August 4, 2013...I see lots of bee activity and pollen going in.  Is it possible my fears were unfounded?

August 4, 2013…I see lots of bee activity and pollen going in. Is it possible my fears were unfounded?

Bee Beard Log Hive is an experiment in what happens with no intervention.  I don’t medicate, miticide, or treat the bees with anything.  That includes essential oils and powdered sugar.  I don’t take any honey.  These bees came from a myrtlewood tree last June.  They’ve never even been smoked.  We grow many bee-loving flowers, but I know that bees also go elsewhere for foraging.  Is it possible the Varroa mite and deformed wing virus are still around?  Of course…but as long as the bees can adapt, that’s as much as anyone can want.  I guess I’ll know more by next spring, but right now they look good.

Bee Beard looked a little sharper last year when it finally got some bees.

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This is actually a fly...I didn't know that while I was filming it, but I kept it in the movie so you could see the tongue.  I'm wondering if this inspired 'Alien.'

This is actually a fly…I didn’t know that while I was filming it, but I kept it in the movie so you could see the tongue. I’m wondering if it inspired ‘Alien.’

This is the tail end of the kale flowers.  In April, the bees were so busy on the kale you could hear the happy humming.  In June when I'm finally posting this, the kale has been pulled and hung so the seed pods can dry out.

This is the tail end of the kale flowers. In April, the bees were so busy on the kale you could hear the happy humming. In June when I’m finally posting this, the kale has been pulled and hung so the seed pods can dry out.

We've worked up a flower garden near the bee hives.  This is an Echium which was given to us by Shigeo who was very helpful with his "Big Dog" chainsaw carving out my Bee-atrice log hive.

We’ve worked up a flower garden near the bee hives. This honeybee is working an Echium which was given to us by Shigeo who was very helpful with his “Big Dog” chainsaw carving out my Bee-atrice log hive.

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This large hollow tree was found during a logging operation along the Oregon Coast.

During a logging operation along the Oregon Coast this Hemlock was found to have a bee hive.

If you’ve ever built anything using wood, chances are it came from a forest in the Pacific Northwest.  Douglas Fir, (scientific name Pseudotsuga menziesii),  is an incredibly valuable commercial timber, widely used in construction and building purposes.  A high percentage of Doug Fir grows in Oregon and is brought to the mills by loggers.  Logging is the 2nd most dangerous job in America.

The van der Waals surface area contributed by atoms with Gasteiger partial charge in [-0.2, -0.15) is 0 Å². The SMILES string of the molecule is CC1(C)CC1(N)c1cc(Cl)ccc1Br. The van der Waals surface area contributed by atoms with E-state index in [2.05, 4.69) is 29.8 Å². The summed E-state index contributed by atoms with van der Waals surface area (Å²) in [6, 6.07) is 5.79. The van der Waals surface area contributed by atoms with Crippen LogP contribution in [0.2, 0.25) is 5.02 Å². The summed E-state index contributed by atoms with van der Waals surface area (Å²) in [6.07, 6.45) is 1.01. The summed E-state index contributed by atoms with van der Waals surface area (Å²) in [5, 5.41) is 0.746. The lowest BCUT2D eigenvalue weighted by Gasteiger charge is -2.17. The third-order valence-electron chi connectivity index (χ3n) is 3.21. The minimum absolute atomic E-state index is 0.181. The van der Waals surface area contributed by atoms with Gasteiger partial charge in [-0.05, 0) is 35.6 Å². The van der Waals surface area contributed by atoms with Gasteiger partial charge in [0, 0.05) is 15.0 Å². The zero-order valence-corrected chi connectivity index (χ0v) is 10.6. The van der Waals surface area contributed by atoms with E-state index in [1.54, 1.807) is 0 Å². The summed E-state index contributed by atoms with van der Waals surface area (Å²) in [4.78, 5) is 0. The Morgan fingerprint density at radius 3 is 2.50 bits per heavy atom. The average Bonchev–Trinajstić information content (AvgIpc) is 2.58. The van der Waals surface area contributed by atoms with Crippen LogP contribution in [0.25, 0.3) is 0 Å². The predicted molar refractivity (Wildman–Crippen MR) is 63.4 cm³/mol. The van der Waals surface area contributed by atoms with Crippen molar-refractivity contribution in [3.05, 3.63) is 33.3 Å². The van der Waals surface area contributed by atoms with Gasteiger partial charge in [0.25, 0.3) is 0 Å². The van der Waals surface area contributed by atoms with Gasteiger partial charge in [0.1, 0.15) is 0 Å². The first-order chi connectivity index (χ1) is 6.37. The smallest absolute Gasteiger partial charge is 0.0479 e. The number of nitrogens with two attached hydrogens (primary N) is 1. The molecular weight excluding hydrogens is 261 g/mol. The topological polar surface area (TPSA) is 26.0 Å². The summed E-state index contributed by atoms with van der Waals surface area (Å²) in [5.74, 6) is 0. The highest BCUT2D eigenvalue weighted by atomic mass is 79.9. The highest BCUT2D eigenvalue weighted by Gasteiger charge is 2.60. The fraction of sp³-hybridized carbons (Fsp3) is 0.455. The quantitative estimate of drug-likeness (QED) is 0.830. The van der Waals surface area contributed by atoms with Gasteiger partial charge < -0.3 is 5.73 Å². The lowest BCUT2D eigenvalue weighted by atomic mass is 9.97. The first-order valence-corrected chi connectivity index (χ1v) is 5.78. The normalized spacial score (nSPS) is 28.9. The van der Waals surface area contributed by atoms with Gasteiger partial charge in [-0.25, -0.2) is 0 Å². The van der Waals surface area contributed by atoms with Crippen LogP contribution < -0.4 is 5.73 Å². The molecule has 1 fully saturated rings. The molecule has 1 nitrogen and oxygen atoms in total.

During a logging operation, one of the heavy equipment operators noticed a hive of bees in a hollow log. Wanting to follow in the footsteps of his beekeeping mother, he asked Hal to transfer the bees to a hive box.  I’ve never been involved with a ‘cut-out,’ so when Hal asked if I was interested, I jumped at the chance.

I've never been involved with a 'cut-out,' so when Hal asked if I was interested, I jumped at the chance.

Natural comb can be seen in his hollow log.

Hal reaches in to cut out the first comb

Hal reaches in to cut out the first comb

The first comb is put into the Lang.

The first comb is put into the Lang.

One comb at a time is transferred to the Langstroth frames.

One comb at a time is transferred to the Langstroth frames.  The pre-mounted  rubber bands around the frame hold the comb in place.

Hal, extreme right, did the 'heavy lifting,'  reaching in and cutting the combs out.  Patti and Amber helped with the  frames and tied string loops and Rod worked the smoker.  Pat is on the left, but all he did was work the camera.

Hal, extreme right, did the ‘heavy lifting,’ reaching in and cutting the combs out. Patti and Amber helped with the frames and tied string loops while Rod worked the smoker. The cameraman  is on the left.

Pollen-packing bees after a long rainy spell, 5-31-13

Pollen-packing bees after a long rainy spell, 5-31-13

A video shows all the action.

The next challenge…

A hive under tree house on steep slope

A hive under tree house on steep slope

These bees swarmed up here "not that long ago and built comb like crazy" according to the owner.  He'd like to get it removed so the kids can feel safe in the tree house above.

These bees swarmed up here “not that long ago and built comb like crazy” according to the owner. He’d like to get it removed so the kids can feel safe in the tree house above.